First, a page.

Experts call for action over stem cell tourism

Clinics are marketing the treatment for a range of conditions, including multiple (sclerosis and Parkinsons disease. Picture: Lisa Ferguson
Clinics are marketing the treatment for a range of conditions, including multiple (sclerosis and Parkinsons disease. Picture: Lisa Ferguson
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Experts from the University of Edinburgh have joined forces with an international group of leading scientists demanding tighter regulation of so-called stem cell tourism.

This involves patients travelling to other countries, where medical regulations are less strict, for treatment with unproven and potentially unsafe therapies.

Countries should unite to tackle unscrupulous advertising of unproven stem cell therapies, the experts say.

Hundreds of medical centres world-wide offer therapies involving transplantation of so-called stem cells – claiming they can repair damaged tissues.

Clinics are marketing the treatment for a range of conditions, including multiple 
sclerosis and Parkinson’s disease.

Often therapies are advertised directly to patients promising a cure. But experts say there is often no evidence to show treatments will help anyone, or will not cause harm.

Researchers say the practice risks undermining the development of rigorously tested, validated therapies, putting lives at risk.

Writing in the journal Science Translational Medicine, the group calls for co-ordinated global action to tackle the problem.

They are also want the World Health Organisation to help guide responsible clinical use of cells and tissues, as it does for medicines and medicinal devices.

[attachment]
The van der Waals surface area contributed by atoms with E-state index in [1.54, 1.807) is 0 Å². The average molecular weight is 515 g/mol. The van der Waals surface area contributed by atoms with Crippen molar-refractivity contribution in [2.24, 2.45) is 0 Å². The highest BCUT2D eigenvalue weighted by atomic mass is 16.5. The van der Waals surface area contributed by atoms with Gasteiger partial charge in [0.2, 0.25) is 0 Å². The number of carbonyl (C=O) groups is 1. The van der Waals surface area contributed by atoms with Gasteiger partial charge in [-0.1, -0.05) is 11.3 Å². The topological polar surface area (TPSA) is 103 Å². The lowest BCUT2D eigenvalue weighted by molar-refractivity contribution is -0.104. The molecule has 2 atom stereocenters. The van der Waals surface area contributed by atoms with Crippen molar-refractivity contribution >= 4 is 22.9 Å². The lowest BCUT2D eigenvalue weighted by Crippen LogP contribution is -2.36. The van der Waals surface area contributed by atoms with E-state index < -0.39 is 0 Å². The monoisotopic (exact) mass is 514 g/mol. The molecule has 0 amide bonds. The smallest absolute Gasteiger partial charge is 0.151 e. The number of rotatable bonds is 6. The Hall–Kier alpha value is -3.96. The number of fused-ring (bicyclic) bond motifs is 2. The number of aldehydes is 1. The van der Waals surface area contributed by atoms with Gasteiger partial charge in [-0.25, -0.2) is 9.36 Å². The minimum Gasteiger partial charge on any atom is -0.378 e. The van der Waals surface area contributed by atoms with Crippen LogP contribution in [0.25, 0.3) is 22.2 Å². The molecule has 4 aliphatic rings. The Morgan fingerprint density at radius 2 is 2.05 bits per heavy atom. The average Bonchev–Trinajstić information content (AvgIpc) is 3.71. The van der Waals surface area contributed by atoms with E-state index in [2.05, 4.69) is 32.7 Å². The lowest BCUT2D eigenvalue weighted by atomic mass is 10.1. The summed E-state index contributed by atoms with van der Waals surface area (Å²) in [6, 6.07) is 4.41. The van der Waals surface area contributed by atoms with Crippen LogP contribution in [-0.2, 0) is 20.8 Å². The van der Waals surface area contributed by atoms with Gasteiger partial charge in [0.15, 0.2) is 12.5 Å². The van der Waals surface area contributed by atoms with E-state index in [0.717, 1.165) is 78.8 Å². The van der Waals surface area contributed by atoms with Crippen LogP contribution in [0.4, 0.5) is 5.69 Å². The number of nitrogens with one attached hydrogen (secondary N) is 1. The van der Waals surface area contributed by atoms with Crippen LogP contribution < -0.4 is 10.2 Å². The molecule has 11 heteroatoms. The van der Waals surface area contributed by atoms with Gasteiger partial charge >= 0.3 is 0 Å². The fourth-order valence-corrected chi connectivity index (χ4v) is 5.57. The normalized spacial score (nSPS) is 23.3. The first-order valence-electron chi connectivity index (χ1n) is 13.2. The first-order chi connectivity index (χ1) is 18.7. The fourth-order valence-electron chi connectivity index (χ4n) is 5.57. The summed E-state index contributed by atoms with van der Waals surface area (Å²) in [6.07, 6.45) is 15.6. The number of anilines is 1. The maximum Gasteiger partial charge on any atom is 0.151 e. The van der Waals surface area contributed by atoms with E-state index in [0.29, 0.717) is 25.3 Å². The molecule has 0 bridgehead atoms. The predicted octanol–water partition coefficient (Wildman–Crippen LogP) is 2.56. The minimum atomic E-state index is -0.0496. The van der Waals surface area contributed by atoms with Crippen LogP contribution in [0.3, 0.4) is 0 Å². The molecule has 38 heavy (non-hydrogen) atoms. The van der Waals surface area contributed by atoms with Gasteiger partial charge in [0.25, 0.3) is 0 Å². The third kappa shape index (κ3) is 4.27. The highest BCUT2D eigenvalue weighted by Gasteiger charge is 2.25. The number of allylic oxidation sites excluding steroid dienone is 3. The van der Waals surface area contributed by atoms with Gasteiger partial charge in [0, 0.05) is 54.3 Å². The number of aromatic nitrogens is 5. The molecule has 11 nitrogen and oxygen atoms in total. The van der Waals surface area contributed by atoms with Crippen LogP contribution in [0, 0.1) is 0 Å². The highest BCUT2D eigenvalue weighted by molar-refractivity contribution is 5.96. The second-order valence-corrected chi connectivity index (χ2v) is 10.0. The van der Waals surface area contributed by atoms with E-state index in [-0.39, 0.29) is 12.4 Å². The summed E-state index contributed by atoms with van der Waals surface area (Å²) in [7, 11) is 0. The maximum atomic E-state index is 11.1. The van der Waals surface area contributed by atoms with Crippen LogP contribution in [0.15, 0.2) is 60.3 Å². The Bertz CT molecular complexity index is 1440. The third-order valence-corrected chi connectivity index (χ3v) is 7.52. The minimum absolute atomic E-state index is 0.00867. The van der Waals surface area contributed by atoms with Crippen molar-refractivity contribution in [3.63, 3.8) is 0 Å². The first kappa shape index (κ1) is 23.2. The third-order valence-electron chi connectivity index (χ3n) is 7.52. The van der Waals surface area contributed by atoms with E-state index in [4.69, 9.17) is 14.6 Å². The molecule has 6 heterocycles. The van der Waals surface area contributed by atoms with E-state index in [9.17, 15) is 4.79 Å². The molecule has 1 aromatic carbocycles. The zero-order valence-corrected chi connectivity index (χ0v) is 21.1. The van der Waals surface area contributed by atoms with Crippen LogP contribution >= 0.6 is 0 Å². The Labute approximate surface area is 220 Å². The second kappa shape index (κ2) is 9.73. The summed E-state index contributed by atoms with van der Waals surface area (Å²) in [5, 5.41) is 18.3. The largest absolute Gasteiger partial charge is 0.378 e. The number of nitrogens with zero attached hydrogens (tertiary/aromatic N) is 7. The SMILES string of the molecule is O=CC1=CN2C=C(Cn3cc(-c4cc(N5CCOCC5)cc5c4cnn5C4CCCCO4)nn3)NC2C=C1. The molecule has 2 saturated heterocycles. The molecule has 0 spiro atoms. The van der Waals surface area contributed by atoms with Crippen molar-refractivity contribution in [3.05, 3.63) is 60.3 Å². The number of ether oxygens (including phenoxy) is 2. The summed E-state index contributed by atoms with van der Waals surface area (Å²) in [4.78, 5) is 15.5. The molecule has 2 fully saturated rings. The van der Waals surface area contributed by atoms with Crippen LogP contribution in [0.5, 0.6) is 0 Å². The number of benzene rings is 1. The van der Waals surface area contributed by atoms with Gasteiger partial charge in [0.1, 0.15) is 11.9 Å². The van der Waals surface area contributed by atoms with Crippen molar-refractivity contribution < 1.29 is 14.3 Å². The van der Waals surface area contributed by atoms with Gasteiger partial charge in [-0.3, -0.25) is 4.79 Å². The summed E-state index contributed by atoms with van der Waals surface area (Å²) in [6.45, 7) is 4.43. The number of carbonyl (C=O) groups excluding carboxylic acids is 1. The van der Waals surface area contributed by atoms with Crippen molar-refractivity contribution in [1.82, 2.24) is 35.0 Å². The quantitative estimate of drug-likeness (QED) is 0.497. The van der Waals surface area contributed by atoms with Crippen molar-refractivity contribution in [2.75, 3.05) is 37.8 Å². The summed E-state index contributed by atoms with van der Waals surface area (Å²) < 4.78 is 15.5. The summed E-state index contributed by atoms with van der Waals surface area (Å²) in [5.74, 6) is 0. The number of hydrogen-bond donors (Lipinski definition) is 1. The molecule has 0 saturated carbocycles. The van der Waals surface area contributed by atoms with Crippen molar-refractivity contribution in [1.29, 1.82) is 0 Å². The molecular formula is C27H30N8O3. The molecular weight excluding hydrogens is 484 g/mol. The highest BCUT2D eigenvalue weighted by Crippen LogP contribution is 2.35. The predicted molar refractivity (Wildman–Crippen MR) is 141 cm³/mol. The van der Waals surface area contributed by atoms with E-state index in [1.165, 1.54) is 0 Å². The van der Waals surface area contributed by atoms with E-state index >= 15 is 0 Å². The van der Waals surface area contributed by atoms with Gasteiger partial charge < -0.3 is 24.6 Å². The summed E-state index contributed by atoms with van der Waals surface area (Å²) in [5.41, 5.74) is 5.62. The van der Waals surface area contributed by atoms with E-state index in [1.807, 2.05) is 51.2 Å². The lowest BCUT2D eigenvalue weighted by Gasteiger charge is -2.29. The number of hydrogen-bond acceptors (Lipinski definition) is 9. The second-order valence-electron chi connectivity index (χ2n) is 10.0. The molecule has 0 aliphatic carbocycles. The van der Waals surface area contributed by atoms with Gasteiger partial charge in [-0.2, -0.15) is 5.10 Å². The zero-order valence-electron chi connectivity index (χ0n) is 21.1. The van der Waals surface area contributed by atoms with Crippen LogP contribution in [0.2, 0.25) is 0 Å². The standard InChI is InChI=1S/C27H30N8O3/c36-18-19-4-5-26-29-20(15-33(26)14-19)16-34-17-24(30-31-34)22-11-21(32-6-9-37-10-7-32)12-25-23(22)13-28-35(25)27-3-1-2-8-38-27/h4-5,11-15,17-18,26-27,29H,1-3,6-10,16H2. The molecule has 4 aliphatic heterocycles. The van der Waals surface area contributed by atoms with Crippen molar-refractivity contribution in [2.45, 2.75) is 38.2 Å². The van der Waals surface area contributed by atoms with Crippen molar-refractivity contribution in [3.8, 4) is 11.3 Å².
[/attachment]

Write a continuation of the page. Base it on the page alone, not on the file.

Their appeal follows the deaths of two children at a clinic in Germany in 2010, which exploited a legal loophole to offer untested treatments. The clinic has since been closed.

Dr Sarah Chan, a Chancellor’s Fellow at the university, said delays in approving treatments were to protect patients.

“Many patients feel potential cures are held back by red tape and lengthy approval processes.

“Although this can be frustrating, these procedures are there to protect patients from undergoing needless treatments that could put their lives at risk.

“Stem cell therapies hold a lot of promise but we need rigorous clinical trials and regulatory processes to determine whether a proposed treatment is safe, effective and better than existing treatments.”

Some rigorously tested types of stem cell transplantation – mainly blood and skin stem cells – have been approved to treat certain types of cancer and to grow skin grafts for patients with severe burns.